Less than a third of British voters think Boris Johnson’s government is to blame for post-Brexit trade issues, a new poll has revealed.
Most voters, accounting for 45 per cent of respondents, think the EU is guilty for the problems in implementing the Northern Ireland protocol.
By comparison, only 31 per cent think it’s UK’s fault, a Redfield and Wilton Strategies poll has found for Politico.
Meanwhile, the poll has also revealed a big part of Brits do not know of any post-Brexit problems between the UK and the EU – with one in four voters completely unaware of Northern Ireland protocol issues, and most others lacking full awareness of the problems.
The problems under discussion are related to checks on goods sent from the UK to Northern Ireland.
The EU has paused legal action against UK’s alleged breaches of the deal agreed last year. The move was hailed for allowing solutions to be found by Northern Ireland’s first minister Paul Givan.
But the government rejected the EU’s proposals to reduce checks because it would mean following EU standards.
Earlier this year, EU officials hinted that the UK government may not have intended to keep its promises as part of the deal, in a meeting attended by The London Economic.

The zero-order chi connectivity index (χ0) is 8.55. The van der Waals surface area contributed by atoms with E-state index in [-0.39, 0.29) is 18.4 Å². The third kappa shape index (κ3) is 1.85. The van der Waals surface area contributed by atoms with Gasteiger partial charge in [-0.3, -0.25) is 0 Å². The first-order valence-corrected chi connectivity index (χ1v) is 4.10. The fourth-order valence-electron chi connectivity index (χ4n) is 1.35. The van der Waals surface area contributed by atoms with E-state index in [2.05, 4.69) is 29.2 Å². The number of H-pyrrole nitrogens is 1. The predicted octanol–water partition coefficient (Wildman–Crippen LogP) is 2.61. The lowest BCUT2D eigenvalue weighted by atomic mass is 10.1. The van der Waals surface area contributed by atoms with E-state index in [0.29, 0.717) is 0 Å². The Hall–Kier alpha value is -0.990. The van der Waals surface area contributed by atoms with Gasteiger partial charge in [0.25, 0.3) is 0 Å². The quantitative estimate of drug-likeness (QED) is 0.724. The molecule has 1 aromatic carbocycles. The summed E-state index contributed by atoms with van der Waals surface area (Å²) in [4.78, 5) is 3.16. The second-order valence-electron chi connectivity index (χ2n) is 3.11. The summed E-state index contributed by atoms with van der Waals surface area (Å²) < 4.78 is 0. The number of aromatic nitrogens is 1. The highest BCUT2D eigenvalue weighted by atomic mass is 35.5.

Austrian MEP Andreas Schieder, rapporteur for the Committee on Foreign Affairs, said: “Only a partnership in which both sides stick to their commitments has a future”.
During the meeting, the European Parliament condemned the UK’s “unilateral actions that are in breach of the Withdrawal Agreement”.
They warned one of the EP’s priorities is to preserve peace in island of Ireland when establishing the future EU-UK relationship.
MEPs called on the UK government to “act in good faith and fully implement the terms of the agreements which it has signed’, including the Protocol on Ireland and Northern Ireland.
They also said the European Parliament would be closely monitoring how the agreement is applied, to ensure its views will be taken into account.
Christophe Hansen, rapporteur for the Committee on International Trade, said: “Ratification of the agreement is not a vote of blind confidence in the UK government’s intention to implement our agreements in good faith.
“Rather, it is an EU insurance policy against further unilateral deviations from what was jointly agreed. Parliament will remain vigilant.
During another meeting attended by TLE in April, Barry Andrews, the Irish MEP for Dublin said: “I am afraid the current brand of English Conservatives that is leading the British government has an unfortunate history with regards to international agreements.”
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